IT WAS JUST A
STORM CLOUD THE FIRST TIME HE SAW IT, A SIMPLE SPLOTCH OF WHITE ON A television
weather map. Danny Wuerffel's life had seemingly been so charmed up until then
that it was as if his life story had been lifted from the pages of a Frank
Merriwell tale in Tip Top Weekly. The son of an Air Force chaplain, he was a
devoutly Christian supplicant whose greatest vice was a tendency to chew his
fingernails (a habit he later broke, of course). As the quarterback at Florida
from 1993 through '96, he had led the Gators to four SEC titles, as well as
their first national title, and won the Heisman Trophy. Selected by the Saints
in the fourth round of the 1997 NFL draft, his pro career had petered
out—mostly due to a lack of both height and arm strength—after seven journeyman
seasons with four teams. But that didn't disappoint him so much. It merely gave
him the chance to answer a higher calling, to work full time with Desire Street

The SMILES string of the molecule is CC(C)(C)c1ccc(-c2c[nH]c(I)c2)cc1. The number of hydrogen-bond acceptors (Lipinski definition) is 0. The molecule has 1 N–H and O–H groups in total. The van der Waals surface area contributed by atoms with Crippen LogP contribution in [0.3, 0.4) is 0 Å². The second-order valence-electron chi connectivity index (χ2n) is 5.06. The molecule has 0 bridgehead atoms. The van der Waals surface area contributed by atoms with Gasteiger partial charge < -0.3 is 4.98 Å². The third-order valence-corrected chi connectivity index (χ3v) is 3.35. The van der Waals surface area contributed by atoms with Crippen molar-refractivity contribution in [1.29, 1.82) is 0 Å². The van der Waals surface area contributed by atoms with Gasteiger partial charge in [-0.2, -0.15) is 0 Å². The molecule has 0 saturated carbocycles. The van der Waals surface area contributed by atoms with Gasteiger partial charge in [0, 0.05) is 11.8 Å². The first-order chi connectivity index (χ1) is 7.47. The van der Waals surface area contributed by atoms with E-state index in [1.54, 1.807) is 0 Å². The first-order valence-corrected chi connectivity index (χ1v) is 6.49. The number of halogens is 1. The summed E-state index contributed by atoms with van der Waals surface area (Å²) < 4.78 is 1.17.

Ministries, a Christian inner-city outreach and education center based in New
Orleans with which he had been involved since his rookie year.
And now there was
this white splotch.
On Aug. 26, 2005,
Hurricane Katrina entered the Gulf of Mexico after smashing her way through
South Florida. Picking up steam as she moved over the water, she then turned to
the northwest, growing in intensity to Category 5 status and bearing down on
New Orleans. Though Wuerffel didn't know it at the time, it was the first day
of the longest year of his life.
his first hurricane scare in the Big Easy. A resident since his rookie year
with the Saints, he had been on hand for Georges in 1998, Isidore in 2002 and
Ivan in 2004. He knew the drill. In advance of Ivan he and his wife, Jessica,
had taken the precaution of evacuating, seeking shelter at the home of a friend
in Natchez, Miss.
But as each storm
bypassed New Orleans, shifting course or losing strength before hitting the
city, a sense of complacency set in. By the late summer of 2005 the warnings of
public-safety officials had begun to ring hollow to Danny and Jessica. Here we
go again. Nevertheless, on Aug. 27, along with their 21-month-old son, Jonah,
and their dog, Chester, the couple dutifully struck out for Natchez in their
small SUV. For Ivan they had left town with both of their cars loaded with